The new and unique drawer on tray structure of this invention is shown separately and in perspective in FIG. 5. The drawer structure consists of two portions, a bottom frame portion made up of members 50 and 52 connected together by members 54. Slats 55 are provided between the connecting members 54. Upon the slats 55 is permanently fastened and provided reflecting sheet material 57. One end of the sheet material contacts and forms a tight engagement with the frame member 52 while the other end of the sheet material has an upturned flange 57' thereon and is spaced and separated from the frame member 50 in order to provide an air space between same. Thus as can be readily visualized, the reflecting sheet completely closes the frame structure 50, 52, and 54, except for the gap between the frame member 50 and the flange 57' at the end of the reflector sheet 57. The second portion of the drawer structure comprises an overall 4-sided frame 56 having slats 61 between the sides of said frame and supporting a screen material 59 therefrom. This second upper frame structure sets into and is retained by the bottom frame structure already described.
Thus, as can be readily visualized by looking at the drawings, when food to be dried is placed within the upper frame structure and resting upon the screen material 59, there will be a gap between the screen and the bottom of said food and the reflector sheet 57. It is this feature which enables the food to be dried on all sides thereof simultaneously. The reflector sheet 57 may be made of any adequate reflective material. Normally, metal material such as steel or aluminum will be used. The overall structure may be constructed of wood, plastic or other synthetic materials, or, of course, metal, aluminum or steel.
With this arrangement of two-piece drawer structure which as a unit is removable and adjustable within the overall cabinet, the device offers flexibility and adjustability not normally achieved in a device of this type. The 2-part drawer structure allows removing of the food support portion for cleansing of the screen and also cleaning and polishing of the reflective portion in the lower bottom of the drawer. Depending upon how the drawers are inserted into the cabinet and as supported by the support members 40, the flow of the heated forced air can be varied as desired by the user of the device. The flow arrows in FIG. 3 depicts what is normally the preferred manner of air flow and arrangement of drawer structure, and also indicates the reflective radiant heat from the solid reflective bottoms of the respective drawers.
At the top of the cabinet structure, a partition 70 divides the very top of the cabinet 72 from the upper shelf member or drawer. It is within this compartment defined by partition 70 and top 72 that the controls 20 and 22 are normally provided. An exhaust vent comprising an opening 62 and appropriate screening or grille work 64 is normally mounted at the top of the cabinet just below partition 70 on at least one of the cabinet walls and if desired both walls thereof. As shown in FIG. 3, just one aperture 62 is provided and this is in the same wall as the induction aperture 32 at the bottom of the same wall.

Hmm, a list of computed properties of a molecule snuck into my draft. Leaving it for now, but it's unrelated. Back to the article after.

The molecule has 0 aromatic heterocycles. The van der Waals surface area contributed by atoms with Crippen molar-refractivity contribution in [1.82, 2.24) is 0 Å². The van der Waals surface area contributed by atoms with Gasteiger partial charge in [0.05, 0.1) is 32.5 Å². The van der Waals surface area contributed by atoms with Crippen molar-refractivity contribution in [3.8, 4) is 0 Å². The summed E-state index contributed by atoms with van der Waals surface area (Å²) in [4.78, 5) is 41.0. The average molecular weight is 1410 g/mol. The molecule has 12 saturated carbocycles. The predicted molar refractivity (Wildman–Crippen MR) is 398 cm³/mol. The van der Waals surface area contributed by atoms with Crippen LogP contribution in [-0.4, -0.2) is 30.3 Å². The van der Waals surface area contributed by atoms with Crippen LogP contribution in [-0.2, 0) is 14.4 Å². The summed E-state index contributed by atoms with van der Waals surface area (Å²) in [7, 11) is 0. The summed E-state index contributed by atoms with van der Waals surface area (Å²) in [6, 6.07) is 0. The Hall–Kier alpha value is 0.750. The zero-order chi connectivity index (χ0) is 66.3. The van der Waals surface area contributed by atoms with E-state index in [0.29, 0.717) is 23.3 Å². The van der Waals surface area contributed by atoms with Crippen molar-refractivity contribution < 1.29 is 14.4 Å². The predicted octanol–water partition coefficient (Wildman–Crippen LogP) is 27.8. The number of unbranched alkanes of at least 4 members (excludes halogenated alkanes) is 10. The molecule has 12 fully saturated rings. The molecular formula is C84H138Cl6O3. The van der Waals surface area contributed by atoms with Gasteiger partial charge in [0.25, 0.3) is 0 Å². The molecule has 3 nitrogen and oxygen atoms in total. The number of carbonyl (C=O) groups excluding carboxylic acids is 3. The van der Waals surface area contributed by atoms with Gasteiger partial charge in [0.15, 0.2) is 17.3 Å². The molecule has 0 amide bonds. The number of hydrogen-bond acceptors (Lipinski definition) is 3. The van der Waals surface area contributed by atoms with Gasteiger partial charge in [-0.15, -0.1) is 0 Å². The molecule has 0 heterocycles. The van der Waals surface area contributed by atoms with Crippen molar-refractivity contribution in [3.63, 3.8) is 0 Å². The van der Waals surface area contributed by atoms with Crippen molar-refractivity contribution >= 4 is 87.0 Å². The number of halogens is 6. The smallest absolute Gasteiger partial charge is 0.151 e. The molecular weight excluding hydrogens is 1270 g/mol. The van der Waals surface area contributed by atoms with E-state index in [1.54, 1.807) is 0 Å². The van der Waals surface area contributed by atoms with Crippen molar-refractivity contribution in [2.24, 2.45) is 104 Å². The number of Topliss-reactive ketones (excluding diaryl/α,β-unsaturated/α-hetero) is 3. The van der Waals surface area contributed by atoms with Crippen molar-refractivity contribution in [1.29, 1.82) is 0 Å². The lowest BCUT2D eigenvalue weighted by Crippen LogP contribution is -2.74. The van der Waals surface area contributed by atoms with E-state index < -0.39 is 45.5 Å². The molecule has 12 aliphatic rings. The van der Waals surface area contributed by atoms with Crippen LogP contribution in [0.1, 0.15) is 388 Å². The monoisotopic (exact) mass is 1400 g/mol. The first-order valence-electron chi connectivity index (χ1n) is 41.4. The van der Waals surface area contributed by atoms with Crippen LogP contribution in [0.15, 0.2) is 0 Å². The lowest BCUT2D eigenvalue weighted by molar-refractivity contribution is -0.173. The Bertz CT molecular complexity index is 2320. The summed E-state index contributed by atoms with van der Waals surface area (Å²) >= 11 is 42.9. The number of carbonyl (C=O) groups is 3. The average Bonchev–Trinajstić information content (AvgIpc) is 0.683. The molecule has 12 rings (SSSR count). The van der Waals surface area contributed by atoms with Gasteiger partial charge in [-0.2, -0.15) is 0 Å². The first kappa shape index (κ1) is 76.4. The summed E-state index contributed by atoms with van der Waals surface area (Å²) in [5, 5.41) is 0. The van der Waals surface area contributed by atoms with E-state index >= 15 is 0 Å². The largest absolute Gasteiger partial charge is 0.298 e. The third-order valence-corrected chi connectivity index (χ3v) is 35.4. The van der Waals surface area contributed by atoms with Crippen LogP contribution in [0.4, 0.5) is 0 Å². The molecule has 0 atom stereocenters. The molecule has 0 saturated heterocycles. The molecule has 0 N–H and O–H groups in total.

The air intake opening 32 shown in the drawing is intended to permit fresh air to enter the cabinet. The air exhaust vent 62, on the other hand, is intended to facilitate the removal of spent air once it reaches the top of the drier.
There may be more than one air exhaust vent per side as well as more than one air intake opening. Also, such vents may be provided on both sides of the cabinet, if desired.
These vents and openings are preferably constructed to be adjustable so they can ramain fully opened, fully closed, or anywhere between. These vents, when adjustable, are used as additional heat and humidity controls. Any conventional adjustable vent structure may be used, such as a sliding panel, with or without slots therein, or closable hinged panels may be used with adjusting rods for holding the panels partially or fully open.
From looking at the various Figures, one can readily visualize how quickly and efficiently food placed upon the respective screen units of the various drawers will be heated by the forced hot air passing thereover in addition to the heat received from the reflective surface of the bottom of the respective drawers.
The foregoing is considered as illustrative only of the principles of the invention. Further, since numerous modifications and changes will readily occur to those skilled in the art, it is not desired to limit the invention to the exact construction and operation shown and described, and accordingly all suitable modifications and equivalents amy be resorted to, falling within the scope of the invention.
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|U.S. Classification||34/197, 99/483, 99/476|
|International Classification||A23B7/02, F26B9/06|
|Cooperative Classification||A23B7/0205, F26B9/066|
|European Classification||A23B7/02D, F26B9/06C|